Leading cryptocurrency trader Coinbase moving an exchange to Chicago – Finance News – Crain's Chicago Business
San Francisco-based Coinbase is making a big move into Chicago, bringing the backbone of its system to the city.
Coinbase plans to transfer its current exchange to Chicago and overhaul it using the city’s trading tech talent to upgrade the matching engine, says Paul Bauerschmidt, who was recently hired to oversee the company’s new Chicago office. The rebranded Coinbase Markets infrastructure will be rolled out over the next year.
Coinbase operates one of the biggest cryptocurrency exchanges in the U.S. with what it says is $20 billion in assets on its worldwide platform, and 20 million users.
Hundreds of cryptocurrencies, anchored by the most popular—bitcoin—have catered mainly to retail traders, with a major following in Asia. They have also attracted a lot of interest from Chicago’s high-speed trading community and are increasingly drawing attention from major financial companies, like Goldman Sachs.
“It’s about professionalizing the market, while maintaining our roots in retail,” Bauerschmidt said in an interview.
Bauerschmidt, who was recruited by Coinbase in October, was formerly head of futures exchange CME Group’s swaps execution facility, and more recently, managing director of products and services at Chicago-based Eris Exchange. He will head the product side of the business in Chicago and expects it to expand from six employees today to about 35 over the next year, and 90 to 100 in the city in three years, he said.
Bauerschmidt is leading the office with Derek Groothuis, who will oversee the engineering side of the operation. Groothuis was formerly chief software officer at DRW Trading, one of Chicago’s biggest trading firms and a major player in the cryptocurrency space.
“The market community in Chicago plays a very important liquidity provision role in the crypto markets today,” Bauerschmidt said. “There’s a tremendous amount of experience in the city today.”
Coinbase currently has a total of 300 employees, with offices in San Francisco; Chicago; Portland, Ore.; London; and a growing presence in New York.
As part of its push to lure more professional and institutional traders into the crypto market, Coinbase is also launching a new platform, Coinbase Prime, designed for that crowd. The company’s Gdax operation will transition its institutional clients to the new Coinbase Prime system but continue to serve its retail clients, said a spokeswoman for the company, Chelsea Slaggert.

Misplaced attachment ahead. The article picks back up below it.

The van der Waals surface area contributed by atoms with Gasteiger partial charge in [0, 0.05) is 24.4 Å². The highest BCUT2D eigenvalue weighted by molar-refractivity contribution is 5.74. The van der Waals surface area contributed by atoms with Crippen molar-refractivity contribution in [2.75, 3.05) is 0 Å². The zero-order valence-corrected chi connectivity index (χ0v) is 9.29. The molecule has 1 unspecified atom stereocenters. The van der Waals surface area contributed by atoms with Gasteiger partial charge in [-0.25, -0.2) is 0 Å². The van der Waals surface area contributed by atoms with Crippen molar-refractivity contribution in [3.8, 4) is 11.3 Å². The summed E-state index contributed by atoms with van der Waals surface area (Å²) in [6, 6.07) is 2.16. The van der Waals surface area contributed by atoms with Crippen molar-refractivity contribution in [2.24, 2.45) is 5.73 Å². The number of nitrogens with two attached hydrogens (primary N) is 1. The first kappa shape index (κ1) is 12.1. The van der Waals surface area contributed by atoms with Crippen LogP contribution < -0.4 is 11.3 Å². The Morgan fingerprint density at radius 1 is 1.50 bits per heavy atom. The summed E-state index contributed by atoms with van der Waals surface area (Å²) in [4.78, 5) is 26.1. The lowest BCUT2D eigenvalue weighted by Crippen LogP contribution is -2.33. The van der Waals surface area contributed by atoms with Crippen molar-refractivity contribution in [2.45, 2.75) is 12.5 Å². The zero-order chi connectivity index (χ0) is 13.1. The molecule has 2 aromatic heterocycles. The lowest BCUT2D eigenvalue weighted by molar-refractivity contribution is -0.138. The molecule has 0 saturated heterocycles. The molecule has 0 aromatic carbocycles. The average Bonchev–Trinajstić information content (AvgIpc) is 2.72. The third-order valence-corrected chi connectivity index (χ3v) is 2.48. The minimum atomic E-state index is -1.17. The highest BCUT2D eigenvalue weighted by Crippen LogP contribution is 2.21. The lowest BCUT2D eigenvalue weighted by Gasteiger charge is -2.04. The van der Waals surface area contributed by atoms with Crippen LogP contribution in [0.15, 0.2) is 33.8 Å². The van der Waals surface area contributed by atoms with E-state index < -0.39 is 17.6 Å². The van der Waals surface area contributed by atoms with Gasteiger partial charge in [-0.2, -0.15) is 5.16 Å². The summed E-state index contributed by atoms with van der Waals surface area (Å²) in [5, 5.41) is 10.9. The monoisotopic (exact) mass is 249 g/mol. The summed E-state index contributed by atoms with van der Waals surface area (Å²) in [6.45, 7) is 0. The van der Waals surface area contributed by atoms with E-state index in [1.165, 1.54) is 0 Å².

Another major U.S. exchange is also migrating to Chicago. San Francisco-based Kraken recently hired Steve Hunt, Jump Trading’s former chief technology officer, to plant a stake in the city and pursue recruiting. It was also a big sponsor this month of the annual Chicago Trading Show, which drew nearly 1,200 attendees—its largest crowd ever.
DRW’s Cumberland Mining has led the charge in Chicago’s entry into the cryptocurrency arena, buying and selling bitcoin, ether and iota, among other cryptocurrencies, with counterparties in 35 countries.
Jump Capital (the arm of Jump Trading active in crypto assets), DV Trading’s DV Chain and other Chicago firms are also trading in the market. Other industry professionals are attempting to start new Chicago-based cryptocurrency exchange companies and creating investment funds to buy into the currencies.
The Chicago exchanges at the heart of the city’s trading ecosystem are also getting into the act. CME Group, the world’s largest futures exchange, this week kicked off an ether benchmark rate and index, perhaps foreshadowing a futures contract tied to the cryptocurrency. Last year, it released its inaugural bitcoin futures contract.
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